There is a bit of a downside to all this sharing shizzle though, I think. Even when I was here in Asia seven years ago, I was thinking then about how much of the mystery – the romance, if you will – of travel has dissipated. With how much easier it is to get a flight these days than it was 50 years ago, it’s much less strange to know someone who’s travelled most of the way around the world.

And now with the changes to how we communicate, I feel as though we’ve lost even more of that mystery. Gone are the hand-written journals. The long letters sent home that would take months to arrive. You might still get a postcard these days, if you are lucky, but you’re more likely to get a Snapchat of someone pulling a duck face on a beach somewhere.

Borders are blurring as more people share their experiences more often, with more immediacy, with a much broader audience.

Which Is True of Sue?

Lots of funny kids today. Started with John’s views on strength, and then Evan pulls this on me.

Evan really is a super funny kid. Today we were reading a passage in our TOEFL book about this 18 year old girl named Sue who protected her brothers during a class 4 tornado and what a hero she was… blah blah blah. One of the questions about the story was “According to the passage, which is true of Sue?”

The possible answers were:

A. She was not injured.
B. She was brave.
C. She was a volunteer.
D. She was a high school graduate.

Evan’s answer? “C, teacher. She was a volunteer. SHE VOLUNTEERED…. TO DIE.”

Something wrong with that kid. I love him.

John Strikes Again

Thankfully, less fartastically this time. But still, nearly popped a blood vessel in my eye trying to keep from laughing.

So for whatever reason, Albert (he of the “I’d ask a jaguar why he’s black” fame) was flexing his biceps at me. The following conversation then took place:

Albert: Teacher, I am strong.
Me: You sure are! Look at that muscle!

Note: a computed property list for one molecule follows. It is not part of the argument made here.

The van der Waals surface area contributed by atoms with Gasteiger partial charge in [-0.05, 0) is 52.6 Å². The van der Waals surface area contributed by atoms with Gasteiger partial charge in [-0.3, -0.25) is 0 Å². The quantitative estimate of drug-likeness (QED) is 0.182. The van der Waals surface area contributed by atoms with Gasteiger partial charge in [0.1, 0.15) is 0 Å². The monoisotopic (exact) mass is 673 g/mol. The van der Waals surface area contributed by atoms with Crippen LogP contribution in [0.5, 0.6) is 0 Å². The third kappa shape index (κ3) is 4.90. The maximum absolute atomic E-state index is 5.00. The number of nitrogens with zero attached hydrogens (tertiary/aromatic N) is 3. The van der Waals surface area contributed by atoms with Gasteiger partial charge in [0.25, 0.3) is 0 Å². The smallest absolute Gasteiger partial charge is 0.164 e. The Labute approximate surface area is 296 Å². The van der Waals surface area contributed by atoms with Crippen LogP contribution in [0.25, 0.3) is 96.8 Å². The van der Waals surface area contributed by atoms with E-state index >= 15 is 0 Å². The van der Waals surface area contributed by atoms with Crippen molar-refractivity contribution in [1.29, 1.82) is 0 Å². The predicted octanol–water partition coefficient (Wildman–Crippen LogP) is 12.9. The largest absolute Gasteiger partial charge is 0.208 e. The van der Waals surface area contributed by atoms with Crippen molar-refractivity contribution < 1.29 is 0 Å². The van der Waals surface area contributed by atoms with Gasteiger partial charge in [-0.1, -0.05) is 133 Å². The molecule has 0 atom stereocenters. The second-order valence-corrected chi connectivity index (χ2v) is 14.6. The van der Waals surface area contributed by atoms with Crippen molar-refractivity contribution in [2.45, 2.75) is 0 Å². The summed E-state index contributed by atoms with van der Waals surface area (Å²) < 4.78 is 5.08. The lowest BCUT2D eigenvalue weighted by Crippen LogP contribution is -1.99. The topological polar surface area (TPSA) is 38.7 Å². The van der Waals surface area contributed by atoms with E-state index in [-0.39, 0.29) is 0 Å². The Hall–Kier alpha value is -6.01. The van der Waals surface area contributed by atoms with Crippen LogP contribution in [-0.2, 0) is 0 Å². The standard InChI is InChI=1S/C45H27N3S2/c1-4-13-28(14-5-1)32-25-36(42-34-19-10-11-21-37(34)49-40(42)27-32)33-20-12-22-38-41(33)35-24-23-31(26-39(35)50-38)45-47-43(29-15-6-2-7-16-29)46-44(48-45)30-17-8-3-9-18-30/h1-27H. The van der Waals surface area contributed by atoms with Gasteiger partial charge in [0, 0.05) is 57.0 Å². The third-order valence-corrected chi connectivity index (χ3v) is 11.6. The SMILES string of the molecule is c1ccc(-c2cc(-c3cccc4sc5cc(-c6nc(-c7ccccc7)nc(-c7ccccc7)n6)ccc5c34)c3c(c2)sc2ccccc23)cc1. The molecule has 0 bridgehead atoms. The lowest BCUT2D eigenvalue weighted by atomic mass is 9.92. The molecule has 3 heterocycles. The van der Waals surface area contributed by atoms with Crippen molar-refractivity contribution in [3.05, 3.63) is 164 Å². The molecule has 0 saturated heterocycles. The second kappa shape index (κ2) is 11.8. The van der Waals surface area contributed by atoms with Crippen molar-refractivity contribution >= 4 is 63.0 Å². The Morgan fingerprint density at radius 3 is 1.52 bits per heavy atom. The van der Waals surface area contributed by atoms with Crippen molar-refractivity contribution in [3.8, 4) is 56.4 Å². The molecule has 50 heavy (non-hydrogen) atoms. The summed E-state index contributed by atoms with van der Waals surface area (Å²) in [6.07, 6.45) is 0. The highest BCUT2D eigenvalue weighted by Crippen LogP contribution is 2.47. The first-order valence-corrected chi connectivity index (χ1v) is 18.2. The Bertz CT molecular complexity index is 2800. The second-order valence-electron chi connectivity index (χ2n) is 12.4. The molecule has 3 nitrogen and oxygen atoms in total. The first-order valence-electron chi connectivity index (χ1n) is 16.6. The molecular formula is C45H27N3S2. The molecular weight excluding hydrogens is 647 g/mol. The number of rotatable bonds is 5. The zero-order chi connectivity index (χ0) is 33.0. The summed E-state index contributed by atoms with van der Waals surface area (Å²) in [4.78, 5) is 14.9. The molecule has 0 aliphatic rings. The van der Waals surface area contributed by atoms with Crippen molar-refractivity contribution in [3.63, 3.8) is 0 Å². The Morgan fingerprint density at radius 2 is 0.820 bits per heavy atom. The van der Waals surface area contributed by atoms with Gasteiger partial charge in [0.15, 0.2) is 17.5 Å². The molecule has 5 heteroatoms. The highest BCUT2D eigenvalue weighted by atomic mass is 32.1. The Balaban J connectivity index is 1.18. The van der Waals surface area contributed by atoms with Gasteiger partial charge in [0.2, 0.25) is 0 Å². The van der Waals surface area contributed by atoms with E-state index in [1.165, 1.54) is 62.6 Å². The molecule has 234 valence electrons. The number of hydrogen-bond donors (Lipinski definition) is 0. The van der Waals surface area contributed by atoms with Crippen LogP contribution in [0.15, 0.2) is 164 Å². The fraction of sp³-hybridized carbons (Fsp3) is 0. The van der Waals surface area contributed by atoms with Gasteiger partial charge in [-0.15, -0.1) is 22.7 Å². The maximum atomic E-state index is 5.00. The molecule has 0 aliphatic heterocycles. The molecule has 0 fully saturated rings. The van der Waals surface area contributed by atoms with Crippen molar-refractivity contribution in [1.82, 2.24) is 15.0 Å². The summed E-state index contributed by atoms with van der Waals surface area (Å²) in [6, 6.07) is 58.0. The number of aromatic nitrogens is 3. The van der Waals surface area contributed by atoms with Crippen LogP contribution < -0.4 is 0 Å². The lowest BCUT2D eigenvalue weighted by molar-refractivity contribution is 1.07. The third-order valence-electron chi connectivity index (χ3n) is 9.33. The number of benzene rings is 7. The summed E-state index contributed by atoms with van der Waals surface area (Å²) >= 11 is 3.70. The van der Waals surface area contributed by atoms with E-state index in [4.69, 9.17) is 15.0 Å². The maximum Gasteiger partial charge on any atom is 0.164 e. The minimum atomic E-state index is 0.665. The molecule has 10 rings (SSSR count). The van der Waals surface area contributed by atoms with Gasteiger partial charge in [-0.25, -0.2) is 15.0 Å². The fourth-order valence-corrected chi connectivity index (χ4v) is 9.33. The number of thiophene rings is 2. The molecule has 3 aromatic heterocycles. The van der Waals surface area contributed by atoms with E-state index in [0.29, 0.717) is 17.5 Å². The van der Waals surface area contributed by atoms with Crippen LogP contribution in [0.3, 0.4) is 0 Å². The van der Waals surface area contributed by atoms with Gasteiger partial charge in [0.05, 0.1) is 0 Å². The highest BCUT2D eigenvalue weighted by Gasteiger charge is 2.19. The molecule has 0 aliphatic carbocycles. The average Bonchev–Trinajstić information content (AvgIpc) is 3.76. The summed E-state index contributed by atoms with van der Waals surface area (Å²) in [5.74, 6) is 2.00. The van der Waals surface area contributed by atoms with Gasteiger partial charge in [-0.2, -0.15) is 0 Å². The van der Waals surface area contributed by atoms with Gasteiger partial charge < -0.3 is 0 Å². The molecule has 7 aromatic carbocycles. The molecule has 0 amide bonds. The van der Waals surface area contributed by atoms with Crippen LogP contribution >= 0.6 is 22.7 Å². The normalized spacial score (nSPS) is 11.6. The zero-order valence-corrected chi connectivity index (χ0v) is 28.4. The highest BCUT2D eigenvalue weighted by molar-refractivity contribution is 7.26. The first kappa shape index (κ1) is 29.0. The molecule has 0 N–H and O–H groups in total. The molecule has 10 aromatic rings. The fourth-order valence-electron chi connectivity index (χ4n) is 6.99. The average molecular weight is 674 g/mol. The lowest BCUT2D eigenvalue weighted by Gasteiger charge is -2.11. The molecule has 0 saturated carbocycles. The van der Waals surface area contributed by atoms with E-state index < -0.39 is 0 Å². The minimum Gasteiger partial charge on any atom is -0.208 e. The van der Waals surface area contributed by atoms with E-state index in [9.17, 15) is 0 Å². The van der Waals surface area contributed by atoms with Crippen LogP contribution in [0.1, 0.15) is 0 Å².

John: Teacher, he is not strong.
Me: John, why would you say that?
John: Because he’s white.
Me: o.O

So it turns out that John’s full sentence should have been “He’s not strong because he only has a white belt in Tae Kwon Do”. Which is not quite the same as “because he’s white”.

Perhaps what is even funnier is how indignant Albert became after finding out that he was being athletically maligned instead of racially taunted. Turns out Albert has a black and red belt in Tae Kwon Do… he was proper insulted by being called a white belt. These boys!

Juicy Secrets

In one of my elementary classes today I was trying to flesh out the definition of “secret” by using an example.

So I say to the class, “Perhaps I know a secret about John….” and I pause and turn to said child for effect. The whole class falls silent and all faces turn towards John as they eagerly await to hear what possible juicy secret I may tell.

In the brief silence before I can make up an innocent secret about John to tell the class, the little turdburgler looks me right in the eye and, without altering his expression an iota, lifts a cheek and audibly lets rip a fart.

Teaching is so rewarding.

How Would the Jaguar Answer?

Daily journal topic: “What would it be like if animals could talk?”

Albert wrote that he would like to talk with a jaguar. Why? So he could ask it, “Why are you black?”

For teacher’s comments I was tempted to write “Oh my God, Albert. You can’t just ask jaguars why they’re black”, but I figured the Mean Girls reference would be lost on him so I didn’t bother.